A Selective Guide to the Arts in Los Angeles

Cristian Macelaru / Photo courtesy of LA Phil

There has been a lot of subbing at the LA Phil recently. A little less than a month ago the young pianist Behzod Abduraimov replaced violinist Leila Josefowicz (see https://culturespotla.com/2014/10/review-juanjo-mena-and-behzod-abduraimov-perform-prokofiev-and-dvorak-with-the-la-phil/). And this past weekend, the young Conductor-in-Residence of the Philadelphia Orchestra, Cristian Macelaru, replaced Charles Dutoit (who just happens to be Conductor Laureate of the Philadelphia Orchestra), who had to withdraw due to a shoulder injury. It wasn’t the first time Macelaru has stepped in for a renowned conductor — he replaced none other than Pierre Boulez in Chicago and Jaap van Zweden in Philadelphia. So this 2012 winner of the Georg Solti Emerging Conductor Award is getting a lot of practice, and if Sunday’s concert was any indication, he is no longer emerging, but has emerged.

Dutoit had selected a program that was rich with orchestral textures and included Ravel’s Rapsodie espagnole, the West Coast premiere of the Concerto Grosso for Three Cellos by Polish composer Krzysztof Penderecki, and the Enigma Variations, Op. 36, by Elgar. So, it was no small feat for Macelaru not only to try to fill the big shoes of Dutoit, especially with only two weeks notice, but with a program that was very Dutoitesque. On Sunday, Cristian Macelaru didn’t just replace Dutoit, he fashioned his own musical world for the audience.

With the Ravel and Elgar, Macelaru was able to elicit performances from the orchestra that rendered the pieces fresh and exciting. His interpretations were so nuanced that they seemed as if they were the composers’ own. There were no missed notes or hesitant entrances even when the score called for pianissimo. For a conductor who seemed tethered to the scores, which Macelaru used for each piece, the resulting sounds were astounding. It’s really hard to imagine the Phil sounding better than they did under Macelaru’s direction. In fact he was so pleased with them, he applauded along with the audience at the conclusion of the Elgar.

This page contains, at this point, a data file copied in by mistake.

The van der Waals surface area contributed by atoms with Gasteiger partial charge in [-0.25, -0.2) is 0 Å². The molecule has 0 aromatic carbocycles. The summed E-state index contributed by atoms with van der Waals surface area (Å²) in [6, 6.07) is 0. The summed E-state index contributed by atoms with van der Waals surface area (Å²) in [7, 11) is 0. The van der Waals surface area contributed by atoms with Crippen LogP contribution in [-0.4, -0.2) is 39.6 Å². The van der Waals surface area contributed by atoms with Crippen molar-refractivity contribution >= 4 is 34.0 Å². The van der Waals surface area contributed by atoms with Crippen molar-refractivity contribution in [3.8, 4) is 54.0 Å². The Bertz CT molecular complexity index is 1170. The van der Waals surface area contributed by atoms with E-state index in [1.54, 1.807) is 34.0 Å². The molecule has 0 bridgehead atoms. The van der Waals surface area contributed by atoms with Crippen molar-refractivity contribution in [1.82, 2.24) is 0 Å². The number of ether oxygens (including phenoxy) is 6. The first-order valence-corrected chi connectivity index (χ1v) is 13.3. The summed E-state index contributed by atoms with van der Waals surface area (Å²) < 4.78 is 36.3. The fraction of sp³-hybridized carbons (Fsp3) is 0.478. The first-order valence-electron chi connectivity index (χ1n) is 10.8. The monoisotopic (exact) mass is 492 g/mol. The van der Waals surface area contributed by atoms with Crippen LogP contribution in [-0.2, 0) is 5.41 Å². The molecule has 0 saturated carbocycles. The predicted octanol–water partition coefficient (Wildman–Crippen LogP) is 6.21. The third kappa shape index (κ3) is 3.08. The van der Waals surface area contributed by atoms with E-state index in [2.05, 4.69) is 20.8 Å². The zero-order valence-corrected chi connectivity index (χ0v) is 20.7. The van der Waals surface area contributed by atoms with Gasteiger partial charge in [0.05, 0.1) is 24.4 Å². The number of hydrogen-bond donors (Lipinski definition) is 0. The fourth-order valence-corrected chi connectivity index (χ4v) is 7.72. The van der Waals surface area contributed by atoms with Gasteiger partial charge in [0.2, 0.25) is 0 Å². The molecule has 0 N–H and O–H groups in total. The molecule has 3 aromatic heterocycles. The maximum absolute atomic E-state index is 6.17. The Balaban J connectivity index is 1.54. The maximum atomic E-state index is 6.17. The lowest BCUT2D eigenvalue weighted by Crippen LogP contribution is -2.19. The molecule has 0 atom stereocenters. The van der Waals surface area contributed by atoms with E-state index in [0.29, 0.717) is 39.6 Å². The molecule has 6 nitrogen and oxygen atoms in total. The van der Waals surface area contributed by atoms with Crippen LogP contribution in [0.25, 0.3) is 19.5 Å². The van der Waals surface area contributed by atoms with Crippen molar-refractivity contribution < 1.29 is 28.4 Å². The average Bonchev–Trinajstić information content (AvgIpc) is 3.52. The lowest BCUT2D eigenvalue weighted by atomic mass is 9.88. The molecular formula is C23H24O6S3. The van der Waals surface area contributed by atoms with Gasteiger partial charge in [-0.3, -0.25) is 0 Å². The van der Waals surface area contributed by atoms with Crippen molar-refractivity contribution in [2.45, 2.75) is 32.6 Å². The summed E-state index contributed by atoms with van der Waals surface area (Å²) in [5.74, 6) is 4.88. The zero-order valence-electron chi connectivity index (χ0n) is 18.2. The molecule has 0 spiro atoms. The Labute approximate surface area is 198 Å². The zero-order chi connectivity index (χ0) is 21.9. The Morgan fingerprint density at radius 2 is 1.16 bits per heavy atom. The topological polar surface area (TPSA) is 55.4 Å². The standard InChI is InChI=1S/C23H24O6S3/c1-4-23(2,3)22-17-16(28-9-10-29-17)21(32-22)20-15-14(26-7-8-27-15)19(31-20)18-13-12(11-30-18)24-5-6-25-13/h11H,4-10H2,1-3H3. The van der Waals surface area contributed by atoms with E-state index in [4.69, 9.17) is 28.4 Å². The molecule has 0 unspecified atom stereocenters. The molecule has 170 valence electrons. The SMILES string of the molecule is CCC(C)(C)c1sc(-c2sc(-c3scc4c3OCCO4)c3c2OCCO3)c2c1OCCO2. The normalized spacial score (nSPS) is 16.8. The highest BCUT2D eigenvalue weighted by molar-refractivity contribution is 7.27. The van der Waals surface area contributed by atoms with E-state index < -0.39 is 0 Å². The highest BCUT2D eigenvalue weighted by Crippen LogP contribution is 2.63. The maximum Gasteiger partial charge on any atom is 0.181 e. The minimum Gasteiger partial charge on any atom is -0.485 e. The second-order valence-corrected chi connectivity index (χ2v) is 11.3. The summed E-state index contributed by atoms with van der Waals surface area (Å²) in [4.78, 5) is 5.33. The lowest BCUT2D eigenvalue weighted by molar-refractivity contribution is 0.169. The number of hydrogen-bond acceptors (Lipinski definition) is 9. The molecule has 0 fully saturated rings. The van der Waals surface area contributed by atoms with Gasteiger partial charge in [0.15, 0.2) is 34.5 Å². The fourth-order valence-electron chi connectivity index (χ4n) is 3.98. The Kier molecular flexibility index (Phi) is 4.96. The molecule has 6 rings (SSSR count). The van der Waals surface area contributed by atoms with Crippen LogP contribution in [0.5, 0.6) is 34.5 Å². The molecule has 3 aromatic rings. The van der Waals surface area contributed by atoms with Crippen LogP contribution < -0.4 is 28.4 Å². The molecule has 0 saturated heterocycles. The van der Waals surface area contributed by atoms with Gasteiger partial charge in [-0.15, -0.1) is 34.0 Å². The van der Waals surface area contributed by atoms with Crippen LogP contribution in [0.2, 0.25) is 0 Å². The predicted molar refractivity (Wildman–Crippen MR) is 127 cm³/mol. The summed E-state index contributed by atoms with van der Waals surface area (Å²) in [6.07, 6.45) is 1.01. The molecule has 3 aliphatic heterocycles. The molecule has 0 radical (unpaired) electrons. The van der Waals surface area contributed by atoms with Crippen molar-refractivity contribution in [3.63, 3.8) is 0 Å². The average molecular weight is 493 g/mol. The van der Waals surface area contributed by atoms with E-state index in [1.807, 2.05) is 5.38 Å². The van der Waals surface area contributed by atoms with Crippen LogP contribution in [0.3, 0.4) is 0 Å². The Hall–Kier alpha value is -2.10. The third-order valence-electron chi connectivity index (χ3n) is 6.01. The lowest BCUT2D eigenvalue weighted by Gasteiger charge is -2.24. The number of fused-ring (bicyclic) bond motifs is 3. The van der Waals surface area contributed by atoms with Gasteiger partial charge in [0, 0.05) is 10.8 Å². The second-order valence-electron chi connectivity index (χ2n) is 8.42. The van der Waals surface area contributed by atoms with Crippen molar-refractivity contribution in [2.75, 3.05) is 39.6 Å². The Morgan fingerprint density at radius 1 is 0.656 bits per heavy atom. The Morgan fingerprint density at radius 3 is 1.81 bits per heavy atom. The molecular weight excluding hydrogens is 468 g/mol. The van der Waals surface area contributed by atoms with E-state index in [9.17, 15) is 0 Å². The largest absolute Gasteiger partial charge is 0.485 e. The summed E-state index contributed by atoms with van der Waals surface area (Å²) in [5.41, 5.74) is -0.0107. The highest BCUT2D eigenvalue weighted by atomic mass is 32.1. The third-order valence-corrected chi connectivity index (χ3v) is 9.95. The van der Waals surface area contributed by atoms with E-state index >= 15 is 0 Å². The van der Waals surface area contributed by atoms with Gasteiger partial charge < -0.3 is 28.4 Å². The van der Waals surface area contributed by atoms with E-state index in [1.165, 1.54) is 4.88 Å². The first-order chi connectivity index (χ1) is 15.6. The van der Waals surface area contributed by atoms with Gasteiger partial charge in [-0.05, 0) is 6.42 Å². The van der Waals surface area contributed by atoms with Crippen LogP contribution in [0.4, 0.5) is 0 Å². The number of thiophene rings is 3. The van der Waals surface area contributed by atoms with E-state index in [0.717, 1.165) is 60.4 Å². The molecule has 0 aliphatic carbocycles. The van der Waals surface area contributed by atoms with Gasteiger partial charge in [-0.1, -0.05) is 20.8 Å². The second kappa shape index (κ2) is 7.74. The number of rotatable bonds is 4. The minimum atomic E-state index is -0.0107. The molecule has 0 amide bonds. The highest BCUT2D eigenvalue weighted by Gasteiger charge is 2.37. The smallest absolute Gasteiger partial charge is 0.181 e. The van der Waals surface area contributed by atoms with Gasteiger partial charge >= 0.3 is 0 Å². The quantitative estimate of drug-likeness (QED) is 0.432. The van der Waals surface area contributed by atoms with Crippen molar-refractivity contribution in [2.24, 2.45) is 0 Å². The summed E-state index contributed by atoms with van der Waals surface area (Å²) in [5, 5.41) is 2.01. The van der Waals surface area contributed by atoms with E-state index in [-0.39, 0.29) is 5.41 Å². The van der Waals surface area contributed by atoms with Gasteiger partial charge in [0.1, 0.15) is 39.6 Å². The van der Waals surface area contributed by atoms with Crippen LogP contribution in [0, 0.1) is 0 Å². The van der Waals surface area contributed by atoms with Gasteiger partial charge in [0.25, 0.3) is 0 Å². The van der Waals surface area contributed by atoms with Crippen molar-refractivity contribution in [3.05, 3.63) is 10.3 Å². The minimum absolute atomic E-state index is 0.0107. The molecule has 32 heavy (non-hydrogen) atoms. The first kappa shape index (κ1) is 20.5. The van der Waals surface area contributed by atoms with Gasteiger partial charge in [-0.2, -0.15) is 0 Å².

The Concerto Grosso by Penderecki, though dark and somber, is surprisingly consonant even with its flashes of modernity. There were glimmers of Shostakovich, and the march-like section was reminiscent of Strauss’ Ein Heldenleben, all somewhat surprising for a composer who in the 1960s led the Polish avant-garde. The orchestration for the Concerto Grosso didn’t change much from the Ravel. Penderecki took full advantage of the color available to his palette, but he didn’t overdo it; the percussion instruments were used sparingly and to great effect, and there were melodic and haunting solos for horn, English horn and violin. The three cellists — Claudio Bohórquez, Arto Noras and Li-Wei Qin — all soloists in their own right, played with passion, and the concerto, which at times called for bow-shredding playing by the soloists, was a feast for the ears. There’s no doubt that Dutoit would have been very pleased with this performance of a piece that was not only commissioned by him, but also dedicated to him.

After intermission, Macelaru and the orchestra continued their afternoon love affair with a stirring rendition of Elgar’s Enigma Variations. Macelaru sculpted each of the variations as the compositional gems they are, but he wove them together to produce an extraordinary performance of Elgar’s orchestral masterpiece. For those who knew the piece, it was difficult to resist the urge to sing along to Elgar’s infectious melodies.

The LA Phil has a knack for attracting young dynamic conductors, and Macelaru is the second in a little less than a month (Juanjo Mena was the other). The LA Phil has been following Macelaru for quite some time, and Dutoit’s cancellation provided the perfect opportunity to invite him to L.A. For those patrons who only want to hear the Salonens, Mehtas and Dutoits, you had better pay attention to the Menas and Macelarus because you will be hearing a lot more about them — they are the future of the conducting world.

—Henry Schlinger, Culture Spot LA

For information about upcoming concerts, visit www.laphil.com.